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Fuzzytrooper
28th February 2003, 12:58
Caseless ammunition
Flechettes
Current type
Don't know

²°°³Soldier
28th February 2003, 14:21
What is "Flechettes" - yes I know I could search the web for the answer, but how about giving me the short version. ;)

T.I.M.
28th February 2003, 14:35
well for those of us who arent that bright could you give an example of each please?

yellowjacket
28th February 2003, 14:40
Flechettes are basically long thin arrow-like projectiles. They have a high wounding potential, but accuracy and range is still a problem. There are also doubts about the legality of such ammunition im small arms. The experimental Steyr ACR rifle (http://www.steyr-aug.com/acr2002.htm) used them, but wasn't taken into service.

Caseless ammo has been shown to work, and has some advantages, but so far they don't justify the expense of switching over. The Heckler & Koch G11 (http://hkpro.com/g11.htm) sucessfully used it, but bankrupted HK.

Metalstorm (http://www.metalstorm.com) have interesting ideas, but it's unlikely their primary application will be in small arms.

Until cartridge ammunition is replace with Railguns (http://www.glubco.com/weaponry/railgun.htm) or energy weapons, metallic cased small arms ammo has probably got a long life still.

FMolloy
28th February 2003, 15:10
Caseless ammo involves encasing the projectile in the propellant. The benefits of caseless ammunition include higher rates of fire, lower weight, elimination of ejection and extraction stoppages, no spent case signature, no consumption of case materials, and smaller cartridge dimensions.

Flechettes operate similar to APFSDS rounds used by armoured vehicles.

The problem with new weapons systems is the cost, there is something like a 6-to-1 ratio in terms of cost and effect; i.e. a 1% improvement in effect will cost 6 times as much as an existing weapon. An illustration of this would be the U.S. Army's Advanced Combat Rifle competition, held during the 80's. H&K developed a rifle that fired caseless ammo, Steyr produced one that fired flechettes and there were other entrants. Apparently most of the weapons performed well, but the high unit cost of each entrant meant they couldn't be adopted without curtailing spending elsewhere. In the end the U.S. Army decided none of weapons offered enough of an improvement over the M-16 to warrant the cost.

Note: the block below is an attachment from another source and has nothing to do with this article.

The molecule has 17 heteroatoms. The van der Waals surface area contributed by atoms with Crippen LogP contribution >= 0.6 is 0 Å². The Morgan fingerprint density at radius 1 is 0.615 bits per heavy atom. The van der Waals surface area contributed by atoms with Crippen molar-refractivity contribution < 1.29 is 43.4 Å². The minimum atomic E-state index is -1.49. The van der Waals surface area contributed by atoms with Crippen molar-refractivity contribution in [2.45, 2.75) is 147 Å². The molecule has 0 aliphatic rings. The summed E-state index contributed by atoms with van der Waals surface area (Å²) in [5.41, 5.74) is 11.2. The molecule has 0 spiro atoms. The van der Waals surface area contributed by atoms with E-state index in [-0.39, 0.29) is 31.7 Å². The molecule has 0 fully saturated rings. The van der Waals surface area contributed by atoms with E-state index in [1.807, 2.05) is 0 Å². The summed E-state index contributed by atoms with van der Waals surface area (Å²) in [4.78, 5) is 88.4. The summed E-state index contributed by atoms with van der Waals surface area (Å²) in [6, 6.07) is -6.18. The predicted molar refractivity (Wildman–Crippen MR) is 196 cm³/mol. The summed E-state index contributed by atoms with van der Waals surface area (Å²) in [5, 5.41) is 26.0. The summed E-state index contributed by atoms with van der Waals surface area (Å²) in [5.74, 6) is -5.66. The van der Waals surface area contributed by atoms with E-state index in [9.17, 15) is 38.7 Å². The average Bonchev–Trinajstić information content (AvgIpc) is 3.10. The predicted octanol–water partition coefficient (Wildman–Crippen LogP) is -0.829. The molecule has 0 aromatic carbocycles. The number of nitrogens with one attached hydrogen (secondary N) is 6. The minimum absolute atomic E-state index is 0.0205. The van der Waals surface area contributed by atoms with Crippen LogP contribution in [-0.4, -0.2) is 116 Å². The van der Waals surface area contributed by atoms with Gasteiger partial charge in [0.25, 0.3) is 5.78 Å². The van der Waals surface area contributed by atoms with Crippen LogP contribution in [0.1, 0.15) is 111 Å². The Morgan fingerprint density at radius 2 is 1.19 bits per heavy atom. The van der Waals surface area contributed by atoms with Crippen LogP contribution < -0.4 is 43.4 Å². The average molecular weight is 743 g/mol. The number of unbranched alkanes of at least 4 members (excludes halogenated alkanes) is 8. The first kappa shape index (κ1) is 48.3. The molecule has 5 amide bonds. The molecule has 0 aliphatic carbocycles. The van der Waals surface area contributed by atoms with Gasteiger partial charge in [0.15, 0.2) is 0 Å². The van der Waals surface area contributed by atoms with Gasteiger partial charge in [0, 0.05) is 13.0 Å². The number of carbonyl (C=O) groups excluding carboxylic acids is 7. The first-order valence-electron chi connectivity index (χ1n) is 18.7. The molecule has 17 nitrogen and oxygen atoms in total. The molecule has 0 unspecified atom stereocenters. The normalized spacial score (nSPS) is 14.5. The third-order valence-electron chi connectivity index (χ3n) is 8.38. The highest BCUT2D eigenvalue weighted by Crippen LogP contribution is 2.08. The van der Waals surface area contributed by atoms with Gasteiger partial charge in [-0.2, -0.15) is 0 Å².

I did read something somewhere about an Australian inventor who has come up with a weapon that works like a Roman candle. It apparently has a very high cyclic rate; the U.S. is applying the idea to AA guns. I think its called Metal Storm.

Loque
28th February 2003, 16:06
If you like nasty weapons and have a PC check out Unreal Tournament or it's sucessor Unreal Tournament 2003. You have to try out the Redeemer!

Anyway...

Flechettes have been used in the field and although they have prooven good at penetrating body armour they tend to lack stopping power.

I've only recently heard of metal storm, by all accounts it would be highly destructive given it's high rate of fire.

Caseless ammo has been experimented with, some side effects include "cookoff" of rounds and fowling rapidly building up in the barrel.

Railguns require enormous amounts of power because of the strong magnetic fields involved so most are extremely large.

If you like these futuristic weapons they feature in movies like Aliens, Eraser, Demolition Man etc. (For the latter 2 you're hardly going to watch them for the acting or plot!)